I just watched a little of an extraordinary video from a fundamentalist christian posted on facebook that seems to have attracted some interest from fundamentalist traditionalists. Apart from pandering outright lies and misinformation (such as claims that the ALP platform and/or Julia Gillard supports homosexual marriage, which is clearly not the case), it continues to argue the case that a Catholic cannot vote for the Labor party in good conscience
Why voting for your local member is important
So let me put to you a scenario.
Imagine you happen to live in an electorate (such as the electorate of Wentworth, where the Liberal candidate is one Malcolm Turnbull) where the Liberal candidate is anti-life and has voted in support of human cloning and in support of RU 486 in the Parliament.
Could a catholic in conscience vote for a candidate that clearly supports the culture of death, even though the leader of the party to which they belong takes a different view?
On the argument put about supporting a culture of death, clearly the answer is no. This would be a case of directly supporting a known evil, rather than indirectly supporting someone who only has one vote on a 'conscience' issue anyway.
But what if the alternative candidate is also anti-life (an only too real possibility - certainly the Labor candidate in Wentworth has come out in favour of homosexual marriage)?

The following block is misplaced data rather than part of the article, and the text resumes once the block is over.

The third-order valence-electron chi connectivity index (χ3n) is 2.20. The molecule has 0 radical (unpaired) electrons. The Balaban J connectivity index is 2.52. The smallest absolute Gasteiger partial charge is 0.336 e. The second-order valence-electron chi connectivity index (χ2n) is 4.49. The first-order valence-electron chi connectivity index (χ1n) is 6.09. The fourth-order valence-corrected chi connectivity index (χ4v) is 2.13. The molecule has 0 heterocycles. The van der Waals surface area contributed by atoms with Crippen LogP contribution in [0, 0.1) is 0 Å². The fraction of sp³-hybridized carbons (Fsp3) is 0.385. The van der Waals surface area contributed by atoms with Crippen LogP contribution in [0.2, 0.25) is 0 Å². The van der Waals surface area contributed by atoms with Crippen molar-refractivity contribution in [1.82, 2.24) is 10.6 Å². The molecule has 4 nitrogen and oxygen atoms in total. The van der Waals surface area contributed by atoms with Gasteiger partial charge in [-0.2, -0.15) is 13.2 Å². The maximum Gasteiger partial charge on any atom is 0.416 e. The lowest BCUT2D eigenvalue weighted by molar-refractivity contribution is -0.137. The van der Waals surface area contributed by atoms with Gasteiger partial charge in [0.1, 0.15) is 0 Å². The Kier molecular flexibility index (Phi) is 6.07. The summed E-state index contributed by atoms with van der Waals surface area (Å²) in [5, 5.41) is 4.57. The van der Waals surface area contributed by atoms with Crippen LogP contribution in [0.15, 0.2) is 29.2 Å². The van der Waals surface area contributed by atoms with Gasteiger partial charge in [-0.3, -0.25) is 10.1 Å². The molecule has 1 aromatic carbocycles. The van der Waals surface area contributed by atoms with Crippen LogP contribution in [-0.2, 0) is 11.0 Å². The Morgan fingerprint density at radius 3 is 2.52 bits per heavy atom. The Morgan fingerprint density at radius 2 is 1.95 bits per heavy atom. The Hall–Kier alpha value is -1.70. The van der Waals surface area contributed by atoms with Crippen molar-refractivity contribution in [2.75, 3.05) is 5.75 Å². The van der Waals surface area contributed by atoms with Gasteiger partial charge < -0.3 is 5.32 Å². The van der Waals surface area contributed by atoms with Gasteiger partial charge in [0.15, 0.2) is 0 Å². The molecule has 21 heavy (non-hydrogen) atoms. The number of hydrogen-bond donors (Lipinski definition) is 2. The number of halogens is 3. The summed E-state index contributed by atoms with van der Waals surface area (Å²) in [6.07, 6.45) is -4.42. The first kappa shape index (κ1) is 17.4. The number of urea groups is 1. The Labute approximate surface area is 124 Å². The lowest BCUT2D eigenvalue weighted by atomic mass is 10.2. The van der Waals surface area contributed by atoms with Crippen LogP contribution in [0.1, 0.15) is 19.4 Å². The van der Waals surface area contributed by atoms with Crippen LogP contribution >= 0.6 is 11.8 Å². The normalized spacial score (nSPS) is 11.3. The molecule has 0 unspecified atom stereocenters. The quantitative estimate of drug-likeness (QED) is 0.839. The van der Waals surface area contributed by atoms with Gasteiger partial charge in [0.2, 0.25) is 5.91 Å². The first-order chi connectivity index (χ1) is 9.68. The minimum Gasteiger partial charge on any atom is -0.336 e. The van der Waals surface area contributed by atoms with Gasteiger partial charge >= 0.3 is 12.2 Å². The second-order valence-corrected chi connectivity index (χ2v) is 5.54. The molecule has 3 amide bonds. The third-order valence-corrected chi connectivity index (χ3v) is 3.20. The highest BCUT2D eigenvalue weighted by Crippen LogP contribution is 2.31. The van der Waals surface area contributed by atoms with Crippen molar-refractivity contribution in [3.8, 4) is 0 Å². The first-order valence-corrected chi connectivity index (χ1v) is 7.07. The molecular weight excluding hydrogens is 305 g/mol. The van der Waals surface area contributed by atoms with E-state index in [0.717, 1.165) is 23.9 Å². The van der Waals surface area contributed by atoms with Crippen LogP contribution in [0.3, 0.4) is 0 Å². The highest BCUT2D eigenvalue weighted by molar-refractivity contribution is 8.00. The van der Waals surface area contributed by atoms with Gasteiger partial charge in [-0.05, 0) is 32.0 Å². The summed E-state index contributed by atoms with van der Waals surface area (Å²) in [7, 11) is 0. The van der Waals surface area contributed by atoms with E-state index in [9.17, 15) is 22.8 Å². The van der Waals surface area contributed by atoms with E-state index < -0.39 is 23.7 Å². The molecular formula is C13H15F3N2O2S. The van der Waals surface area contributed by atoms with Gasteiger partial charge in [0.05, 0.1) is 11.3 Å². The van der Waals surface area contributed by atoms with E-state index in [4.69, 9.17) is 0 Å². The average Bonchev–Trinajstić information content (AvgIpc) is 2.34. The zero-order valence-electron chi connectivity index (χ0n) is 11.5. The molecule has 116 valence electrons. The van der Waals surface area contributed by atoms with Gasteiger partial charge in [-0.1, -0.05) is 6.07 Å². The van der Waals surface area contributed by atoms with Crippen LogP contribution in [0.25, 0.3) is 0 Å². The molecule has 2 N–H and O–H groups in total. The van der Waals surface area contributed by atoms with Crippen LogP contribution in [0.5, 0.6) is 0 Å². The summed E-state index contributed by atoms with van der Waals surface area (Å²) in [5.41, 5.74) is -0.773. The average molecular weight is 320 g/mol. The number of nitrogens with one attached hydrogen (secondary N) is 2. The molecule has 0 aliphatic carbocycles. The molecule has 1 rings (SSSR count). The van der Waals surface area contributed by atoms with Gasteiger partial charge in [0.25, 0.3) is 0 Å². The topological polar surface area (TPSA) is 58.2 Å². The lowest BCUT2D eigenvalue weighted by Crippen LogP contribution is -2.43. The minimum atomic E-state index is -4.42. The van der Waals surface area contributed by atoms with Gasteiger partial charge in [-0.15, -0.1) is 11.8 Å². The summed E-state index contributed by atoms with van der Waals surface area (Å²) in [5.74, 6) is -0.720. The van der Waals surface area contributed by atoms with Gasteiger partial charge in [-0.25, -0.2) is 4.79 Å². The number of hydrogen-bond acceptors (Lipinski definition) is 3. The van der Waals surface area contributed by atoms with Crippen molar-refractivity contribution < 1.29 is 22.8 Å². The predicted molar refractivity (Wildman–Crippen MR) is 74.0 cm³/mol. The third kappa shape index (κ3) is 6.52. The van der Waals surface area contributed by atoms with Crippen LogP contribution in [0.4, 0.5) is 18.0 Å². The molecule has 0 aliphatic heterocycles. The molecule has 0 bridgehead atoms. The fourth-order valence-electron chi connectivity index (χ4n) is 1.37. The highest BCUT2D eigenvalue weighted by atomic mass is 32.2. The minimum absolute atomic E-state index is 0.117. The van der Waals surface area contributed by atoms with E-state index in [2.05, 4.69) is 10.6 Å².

One could vote for an independent/minor parties of course, but if they have no hope of being elected, your preferences will eventually flow to one or the other of the main candidates, so you still have to choose between the two parties. It seems to me that its at this point that questions about the leaders and the policies of the two parties become relevant.
Perhaps there is a second order argument that such issues are not likely to come up again in the near future, and so other issues are more important. Or that life issues are more important in our system for Senate candidates, other issues more important for House of Representative candidates.
But in any case, it is worth noting that on core issues such as the protection of traditional marriage, there is in practice no difference between the parties. So once again, in this scenario at least, it comes down to how much weight one puts on the merits or otherwise of the leaders vs policies in an indirect electoral system such as ours.
What the bishops have to say
I pointed to the helpful ACL site yesterday - shame neither Cath News or the Australian Bishop's Conference haven't done something similar. Once this appalling non-campaign is over, I think catholics who care need to have a serious think about how to ensure this policy-free zone never happens again (a funding mechanism to promote and support pro-life candidates of any party might be a good start).
But in the meantime there are two pieces of advice one might want to take note of. The first is a guide to principles to keep in mind, and notes on some of the key issues from the Australian Catholic Social Justice Council.
The other is an essay by Bishop Manning on the importance of avoiding indifference and actually participating in the process.